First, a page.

Guyana Looking To Build 135-Mile Subsea Gas Pipeline
Guyana will likely become one of South America’s top oil producers over the next four years, but the world’s newest petrostate increasingly sees gas as the bedrock for growing its domestic economy.
Work will begin on constructing a major gas-fired power plant in 2022 on the expectation that a 220-kilometer (135-mile) pipeline will be built, according to Peter Ramsaroop, chief executive officer of GoInvest, a Guyana government agency that encourages foreign direct investment. Financing the project is still being worked out, he said.
“The start date of laying the pipe is now being finalized, but the decision has already been made,” Ramsaroop said in an interview. “Guyana must have the gas and hydropower to be able to bring a competitive economy to the point where we can depend on our own energy to deliver our goods and services.”
Guyana’s new energy wealth has already made it one of the world’s fastest-growing economies, with the International Monetary Fund forecasting gross domestic product expanding 20% this year. Still, electricity in the tiny country with a population of about 750,000 is expensive and unreliable because it’s largely generated by burning imported fuel oil and distributed via an aging transmission system.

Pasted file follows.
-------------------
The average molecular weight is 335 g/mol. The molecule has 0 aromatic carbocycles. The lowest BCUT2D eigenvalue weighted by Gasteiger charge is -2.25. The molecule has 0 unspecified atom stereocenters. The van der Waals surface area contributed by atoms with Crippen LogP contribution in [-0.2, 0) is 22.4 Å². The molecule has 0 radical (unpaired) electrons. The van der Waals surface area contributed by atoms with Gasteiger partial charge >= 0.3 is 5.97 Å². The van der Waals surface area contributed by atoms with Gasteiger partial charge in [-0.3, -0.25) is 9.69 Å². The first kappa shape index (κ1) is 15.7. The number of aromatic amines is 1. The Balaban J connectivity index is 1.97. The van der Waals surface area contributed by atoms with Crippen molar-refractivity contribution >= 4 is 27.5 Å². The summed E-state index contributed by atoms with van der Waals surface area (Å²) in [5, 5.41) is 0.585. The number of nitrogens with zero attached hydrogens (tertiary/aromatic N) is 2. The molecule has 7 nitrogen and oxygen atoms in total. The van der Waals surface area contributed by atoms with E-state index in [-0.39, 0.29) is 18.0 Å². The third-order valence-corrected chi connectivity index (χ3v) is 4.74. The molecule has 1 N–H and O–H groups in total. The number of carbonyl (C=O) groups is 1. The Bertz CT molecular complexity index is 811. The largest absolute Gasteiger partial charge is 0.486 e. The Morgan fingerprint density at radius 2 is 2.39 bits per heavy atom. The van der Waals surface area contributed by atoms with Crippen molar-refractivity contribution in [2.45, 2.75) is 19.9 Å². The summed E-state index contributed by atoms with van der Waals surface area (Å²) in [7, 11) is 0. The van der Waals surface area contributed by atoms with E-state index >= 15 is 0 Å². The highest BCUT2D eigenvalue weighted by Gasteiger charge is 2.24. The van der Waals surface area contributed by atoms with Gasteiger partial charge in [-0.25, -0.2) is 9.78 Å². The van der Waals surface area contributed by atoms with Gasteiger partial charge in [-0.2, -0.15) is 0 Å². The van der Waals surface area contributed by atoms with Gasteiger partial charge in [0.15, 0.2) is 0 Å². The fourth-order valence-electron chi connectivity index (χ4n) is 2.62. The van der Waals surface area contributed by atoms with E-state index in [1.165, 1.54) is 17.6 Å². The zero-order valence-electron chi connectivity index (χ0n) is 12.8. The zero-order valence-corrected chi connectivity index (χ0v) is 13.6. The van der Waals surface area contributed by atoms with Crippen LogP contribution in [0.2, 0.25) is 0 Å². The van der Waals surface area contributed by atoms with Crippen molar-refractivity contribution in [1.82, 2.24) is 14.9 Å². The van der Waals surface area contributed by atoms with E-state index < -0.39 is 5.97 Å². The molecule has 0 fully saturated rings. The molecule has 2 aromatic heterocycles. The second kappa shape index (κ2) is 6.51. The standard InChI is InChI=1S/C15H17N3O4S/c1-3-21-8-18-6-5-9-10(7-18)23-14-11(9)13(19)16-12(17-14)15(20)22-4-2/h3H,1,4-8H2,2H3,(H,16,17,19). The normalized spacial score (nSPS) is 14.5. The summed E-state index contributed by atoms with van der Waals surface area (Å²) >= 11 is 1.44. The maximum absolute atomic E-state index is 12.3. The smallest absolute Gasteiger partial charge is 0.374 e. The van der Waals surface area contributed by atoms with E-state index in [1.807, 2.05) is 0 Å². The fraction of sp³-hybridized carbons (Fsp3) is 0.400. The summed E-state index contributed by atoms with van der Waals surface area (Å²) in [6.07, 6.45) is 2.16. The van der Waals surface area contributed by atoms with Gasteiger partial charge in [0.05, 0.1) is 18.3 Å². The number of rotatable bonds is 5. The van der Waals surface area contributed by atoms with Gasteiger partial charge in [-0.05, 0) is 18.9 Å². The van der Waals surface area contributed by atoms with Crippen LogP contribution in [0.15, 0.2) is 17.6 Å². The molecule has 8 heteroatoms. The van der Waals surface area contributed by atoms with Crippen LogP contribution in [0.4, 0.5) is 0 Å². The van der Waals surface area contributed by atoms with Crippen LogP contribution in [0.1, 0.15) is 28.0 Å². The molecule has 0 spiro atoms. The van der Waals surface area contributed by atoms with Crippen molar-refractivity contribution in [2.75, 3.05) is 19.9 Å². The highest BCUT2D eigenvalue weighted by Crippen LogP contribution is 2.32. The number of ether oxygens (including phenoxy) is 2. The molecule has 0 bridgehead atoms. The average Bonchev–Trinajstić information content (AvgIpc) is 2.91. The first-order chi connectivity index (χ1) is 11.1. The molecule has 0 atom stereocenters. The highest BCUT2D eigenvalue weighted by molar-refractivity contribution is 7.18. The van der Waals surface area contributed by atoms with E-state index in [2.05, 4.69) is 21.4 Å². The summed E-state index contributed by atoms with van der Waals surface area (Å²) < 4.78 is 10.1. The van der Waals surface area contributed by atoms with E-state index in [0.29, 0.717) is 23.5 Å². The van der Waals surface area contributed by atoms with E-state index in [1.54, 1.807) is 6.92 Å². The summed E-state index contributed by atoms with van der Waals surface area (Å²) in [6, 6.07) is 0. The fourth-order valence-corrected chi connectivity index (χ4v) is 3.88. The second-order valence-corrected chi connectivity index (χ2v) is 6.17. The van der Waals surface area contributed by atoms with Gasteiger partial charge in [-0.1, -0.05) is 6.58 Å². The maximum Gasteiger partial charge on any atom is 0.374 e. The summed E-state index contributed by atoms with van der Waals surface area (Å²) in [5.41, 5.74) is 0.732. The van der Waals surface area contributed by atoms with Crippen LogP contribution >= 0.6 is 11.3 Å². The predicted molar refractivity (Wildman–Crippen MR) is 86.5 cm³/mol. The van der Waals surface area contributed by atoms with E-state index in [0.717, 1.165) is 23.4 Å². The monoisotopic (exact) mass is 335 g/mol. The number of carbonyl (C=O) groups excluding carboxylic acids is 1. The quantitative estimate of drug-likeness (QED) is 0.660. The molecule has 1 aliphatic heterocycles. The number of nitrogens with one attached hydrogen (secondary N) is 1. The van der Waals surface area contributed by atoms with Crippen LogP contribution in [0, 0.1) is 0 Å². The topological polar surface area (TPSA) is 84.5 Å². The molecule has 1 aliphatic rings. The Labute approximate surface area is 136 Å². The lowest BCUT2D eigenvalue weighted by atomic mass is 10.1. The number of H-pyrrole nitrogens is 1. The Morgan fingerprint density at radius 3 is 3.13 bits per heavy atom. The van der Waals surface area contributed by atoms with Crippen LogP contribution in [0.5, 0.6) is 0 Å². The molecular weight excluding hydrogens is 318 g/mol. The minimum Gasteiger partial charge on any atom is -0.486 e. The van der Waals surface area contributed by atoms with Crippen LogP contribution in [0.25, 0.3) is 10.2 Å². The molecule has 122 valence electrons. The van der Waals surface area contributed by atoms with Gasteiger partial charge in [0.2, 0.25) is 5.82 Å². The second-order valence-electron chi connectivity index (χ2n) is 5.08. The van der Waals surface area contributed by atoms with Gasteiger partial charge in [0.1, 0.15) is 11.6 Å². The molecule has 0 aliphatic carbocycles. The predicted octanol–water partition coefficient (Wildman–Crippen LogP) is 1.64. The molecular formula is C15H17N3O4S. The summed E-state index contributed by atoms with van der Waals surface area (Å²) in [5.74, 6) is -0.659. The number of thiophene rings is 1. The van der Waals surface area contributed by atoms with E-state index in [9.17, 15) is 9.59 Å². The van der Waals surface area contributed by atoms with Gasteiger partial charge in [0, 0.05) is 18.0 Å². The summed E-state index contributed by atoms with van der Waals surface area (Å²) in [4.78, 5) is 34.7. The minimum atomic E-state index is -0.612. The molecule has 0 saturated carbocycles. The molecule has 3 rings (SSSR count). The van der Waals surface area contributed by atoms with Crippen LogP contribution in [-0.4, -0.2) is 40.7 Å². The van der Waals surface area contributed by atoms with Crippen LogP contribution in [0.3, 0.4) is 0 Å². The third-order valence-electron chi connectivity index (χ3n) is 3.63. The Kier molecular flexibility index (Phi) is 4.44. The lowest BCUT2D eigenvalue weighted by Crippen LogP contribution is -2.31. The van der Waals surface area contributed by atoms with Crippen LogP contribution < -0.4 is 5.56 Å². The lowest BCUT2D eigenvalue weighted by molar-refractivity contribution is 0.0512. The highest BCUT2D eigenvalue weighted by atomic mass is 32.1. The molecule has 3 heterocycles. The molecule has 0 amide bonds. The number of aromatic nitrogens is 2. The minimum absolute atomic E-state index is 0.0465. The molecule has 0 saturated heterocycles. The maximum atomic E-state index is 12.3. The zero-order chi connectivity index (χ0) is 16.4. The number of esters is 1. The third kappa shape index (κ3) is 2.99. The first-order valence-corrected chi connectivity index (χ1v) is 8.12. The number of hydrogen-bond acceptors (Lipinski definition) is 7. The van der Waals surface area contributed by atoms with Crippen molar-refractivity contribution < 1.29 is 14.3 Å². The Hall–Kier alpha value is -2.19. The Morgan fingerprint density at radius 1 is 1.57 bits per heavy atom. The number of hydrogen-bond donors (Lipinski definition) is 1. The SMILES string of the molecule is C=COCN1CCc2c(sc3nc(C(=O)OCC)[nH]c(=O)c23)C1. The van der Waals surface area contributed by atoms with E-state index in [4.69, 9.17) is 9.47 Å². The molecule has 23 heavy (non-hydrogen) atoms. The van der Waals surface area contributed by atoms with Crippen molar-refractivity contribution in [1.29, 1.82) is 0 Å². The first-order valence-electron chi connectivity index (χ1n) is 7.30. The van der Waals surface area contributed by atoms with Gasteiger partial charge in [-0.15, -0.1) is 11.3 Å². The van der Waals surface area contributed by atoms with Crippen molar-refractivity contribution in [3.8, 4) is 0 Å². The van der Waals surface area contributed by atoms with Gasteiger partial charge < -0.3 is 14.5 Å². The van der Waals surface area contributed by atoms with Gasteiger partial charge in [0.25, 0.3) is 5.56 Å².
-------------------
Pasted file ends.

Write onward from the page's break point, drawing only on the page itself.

The government sees an opportunity to change that through Exxon Mobil Corp.’s massive offshore oil developments. The discoveries, pegged at 10 billion barrels of oil equivalent, also contain vast amounts of natural gas, which government officials want to utilize for power generation.
Exxon “expects to make significant progress over the next few years in cooperation with the Government of Guyana to advance a gas-to-energy project,” it said in a statement. The pipeline would transport about 50 million standard cubic feet a day of gas from the company’s Liza Phase 1 and 2 oil projects, it said.
Cheap and reliable power would open up economic opportunities for more manufacturing, agriculture, and mining, which are vital if Guyana is to develop a diversified economy that can outlast its oil resources, Ramsaroop said. Guyana is on the lookout for foreign investment that would help build hydropower generation, bridges, and expand its agricultural land use, he said. The country also wants to build a deepwater port capable of exporting crops and manufactured goods from the region.
Guyana is aiming to “build that infrastructure foundation that allows our known industries to be modernized and expanded,” Ramsaroop said. “Investors looking at Guyana today are really looking at the wider corridor of northern Brazil, Suriname, Guyana, and even French Guyana.”
Ramsaroop is visiting Expo 2020 Dubai this week with Guyanese President Irfaan Ali as they seek to forge new trade links as a result of the country’s oil boom. Local company Global Infrastructure Solutions Guyana Inc. signed a deal with Unidome Global DWC LLC of the United Arab Emirates to build a manufacturing facility for construction materials in the South American country.
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